Housing – Ashmead

Four creative ways people are avoiding high house prices

Who needs landlords anyway?

High prices, short contracts, and a shortage of suitable housing – renting is really just not fun.

Some people are looking outside the box. Renting isn't the only way to get a roof over your head when you haven't got a property of your own. We meet four people who’ve taken their housing into their own hands for some inspiration on creative ways to avoid the housing crisis.

Amber lived in a tent for the summer of 2015, and loved it so much she moved back in for the summer of 2016

Housing – Amber's tent
The view from Amber's tent (hers is even smaller)

"I’d started a new job. I was six months in and realised that this wasn’t for me. I had a two hour commute each way, I was never in my apartment which cost me lots of money to rent. The whole thing was crazy. I was spending tons on fuel, I was never at home.

I wanted to change things, but I realised if I took on another rental property or stayed in my apartment I was going to be in another situation where I was stuck in this job because I was going to have to pay rent. So I decided to camp. There are lovely five star campsites where I was working near St Ives in Cornwall. It’s a really nice area, it was springtime, so why not? I decided to put all my stuff in storage, I moved out and I started camping. I’d never camped before and I loved it.

Housing – view from Amber's tent
The view at sunset from the first campsite Amber lived in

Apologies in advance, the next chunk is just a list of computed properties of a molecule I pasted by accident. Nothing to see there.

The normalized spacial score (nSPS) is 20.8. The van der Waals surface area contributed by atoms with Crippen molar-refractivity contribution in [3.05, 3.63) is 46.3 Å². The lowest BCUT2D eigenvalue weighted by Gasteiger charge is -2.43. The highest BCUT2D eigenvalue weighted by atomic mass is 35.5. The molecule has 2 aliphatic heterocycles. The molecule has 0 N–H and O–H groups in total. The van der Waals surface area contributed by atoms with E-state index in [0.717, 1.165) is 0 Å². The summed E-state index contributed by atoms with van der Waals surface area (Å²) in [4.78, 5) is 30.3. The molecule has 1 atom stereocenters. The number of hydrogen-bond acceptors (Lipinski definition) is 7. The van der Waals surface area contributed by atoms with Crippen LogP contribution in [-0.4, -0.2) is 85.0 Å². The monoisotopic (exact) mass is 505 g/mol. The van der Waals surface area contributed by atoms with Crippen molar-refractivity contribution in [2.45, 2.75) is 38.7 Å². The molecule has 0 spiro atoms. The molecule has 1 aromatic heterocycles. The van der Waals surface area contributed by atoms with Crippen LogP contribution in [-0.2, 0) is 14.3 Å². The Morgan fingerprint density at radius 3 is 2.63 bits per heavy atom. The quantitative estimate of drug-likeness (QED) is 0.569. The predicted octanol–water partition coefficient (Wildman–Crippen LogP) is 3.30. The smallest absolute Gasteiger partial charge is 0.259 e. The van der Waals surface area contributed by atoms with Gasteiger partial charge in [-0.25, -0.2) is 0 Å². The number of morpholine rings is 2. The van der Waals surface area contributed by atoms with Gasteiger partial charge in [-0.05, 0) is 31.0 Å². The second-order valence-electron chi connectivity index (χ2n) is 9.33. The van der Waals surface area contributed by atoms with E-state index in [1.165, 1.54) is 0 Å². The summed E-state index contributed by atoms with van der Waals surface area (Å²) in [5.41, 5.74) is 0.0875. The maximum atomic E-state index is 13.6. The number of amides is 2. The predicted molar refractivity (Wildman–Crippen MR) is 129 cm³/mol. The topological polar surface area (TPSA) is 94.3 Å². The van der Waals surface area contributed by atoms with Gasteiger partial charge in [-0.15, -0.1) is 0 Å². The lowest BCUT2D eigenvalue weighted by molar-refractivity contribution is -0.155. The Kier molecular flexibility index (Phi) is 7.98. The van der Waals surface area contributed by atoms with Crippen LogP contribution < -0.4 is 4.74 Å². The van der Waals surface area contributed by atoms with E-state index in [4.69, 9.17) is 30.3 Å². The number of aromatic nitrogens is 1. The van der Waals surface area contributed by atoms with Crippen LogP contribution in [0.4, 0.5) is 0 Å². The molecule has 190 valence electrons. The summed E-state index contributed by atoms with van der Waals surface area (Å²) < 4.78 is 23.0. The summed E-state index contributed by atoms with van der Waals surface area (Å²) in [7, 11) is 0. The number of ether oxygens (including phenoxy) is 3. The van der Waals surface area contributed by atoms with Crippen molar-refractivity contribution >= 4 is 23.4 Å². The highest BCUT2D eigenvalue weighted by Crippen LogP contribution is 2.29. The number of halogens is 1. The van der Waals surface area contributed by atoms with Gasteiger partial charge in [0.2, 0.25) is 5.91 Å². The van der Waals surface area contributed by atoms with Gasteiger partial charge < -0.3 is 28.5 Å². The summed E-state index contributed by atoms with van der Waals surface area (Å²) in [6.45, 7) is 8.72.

The biggest challenge was overcoming my own preconceptions about what you should be doing at a certain age in your career and your life. But I loved it. I ended up camping for six months.  I found a holiday cottage to stay in over the winter – then I went back to camping the next summer.

The whole thing facilitated a career change, so now I’m training to be a teacher. I’m not tied to that salary anymore. I’m not tied to anything in the same way.

In my old job I was earning about £26,000 a year. I was paying about £1,000 a month for rent and bills, a couple of hundred on fuel. My service on my car after the first six months of this job was a thousand pounds. We’re talking quite a lot of money.

I’m not tied to that salary any more. I’m not tied to anything in the same way.

After a while I moved from the luxury campsites and went down to spending about £8 a night. When you’re camping you spend more on food, you eat out a bit more because you want a hot meal and you don’t want to eat something really simple. But it’s nothing in comparison. It allowed me to claw back some financial space. I would have been still tied into this scramble for rent and bills, all these things you have to do in a month before you can even breathe, and that becomes quite preoccupying. It becomes a worry, and I felt worried. I love the simplicity, it’s unbeatable."

Morven was fed up of landlords, so formed a housing co-operative in Manchester

"In practical terms, my life’s pretty similar to renting, just a bit nicer. I used to rent with a group of friends and we lived fairly communally – we shared food, had a cooking rota. We liked that way of living, and wanted to make it less temporary.